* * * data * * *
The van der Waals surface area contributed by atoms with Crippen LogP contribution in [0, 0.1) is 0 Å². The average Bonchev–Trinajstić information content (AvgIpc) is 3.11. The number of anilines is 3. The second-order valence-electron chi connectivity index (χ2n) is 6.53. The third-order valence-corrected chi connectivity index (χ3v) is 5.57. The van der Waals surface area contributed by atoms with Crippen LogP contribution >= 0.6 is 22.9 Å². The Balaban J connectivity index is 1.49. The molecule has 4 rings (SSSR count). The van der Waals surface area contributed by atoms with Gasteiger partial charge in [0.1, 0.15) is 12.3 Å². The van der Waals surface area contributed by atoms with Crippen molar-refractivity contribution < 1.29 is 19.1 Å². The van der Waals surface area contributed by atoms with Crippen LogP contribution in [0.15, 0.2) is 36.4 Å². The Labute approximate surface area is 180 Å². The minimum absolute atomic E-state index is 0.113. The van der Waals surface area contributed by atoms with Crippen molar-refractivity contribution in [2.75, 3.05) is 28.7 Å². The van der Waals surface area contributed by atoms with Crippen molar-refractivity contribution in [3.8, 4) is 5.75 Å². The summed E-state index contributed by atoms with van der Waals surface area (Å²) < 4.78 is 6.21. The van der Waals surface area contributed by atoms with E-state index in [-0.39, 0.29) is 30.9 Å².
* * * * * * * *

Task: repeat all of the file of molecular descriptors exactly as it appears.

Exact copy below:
The van der Waals surface area contributed by atoms with Crippen LogP contribution in [0, 0.1) is 0 Å². The average Bonchev–Trinajstić information content (AvgIpc) is 3.11. The number of anilines is 3. The second-order valence-electron chi connectivity index (χ2n) is 6.53. The third-order valence-corrected chi connectivity index (χ3v) is 5.57. The van der Waals surface area contributed by atoms with Crippen LogP contribution >= 0.6 is 22.9 Å². The Balaban J connectivity index is 1.49. The molecule has 4 rings (SSSR count). The van der Waals surface area contributed by atoms with Gasteiger partial charge in [0.1, 0.15) is 12.3 Å². The van der Waals surface area contributed by atoms with Crippen molar-refractivity contribution < 1.29 is 19.1 Å². The van der Waals surface area contributed by atoms with Crippen LogP contribution in [0.15, 0.2) is 36.4 Å². The Labute approximate surface area is 180 Å². The minimum absolute atomic E-state index is 0.113. The van der Waals surface area contributed by atoms with Crippen molar-refractivity contribution in [2.75, 3.05) is 28.7 Å². The van der Waals surface area contributed by atoms with Crippen molar-refractivity contribution in [3.8, 4) is 5.75 Å². The summed E-state index contributed by atoms with van der Waals surface area (Å²) < 4.78 is 6.21. The van der Waals surface area contributed by atoms with E-state index in [-0.39, 0.29) is 30.9 Å².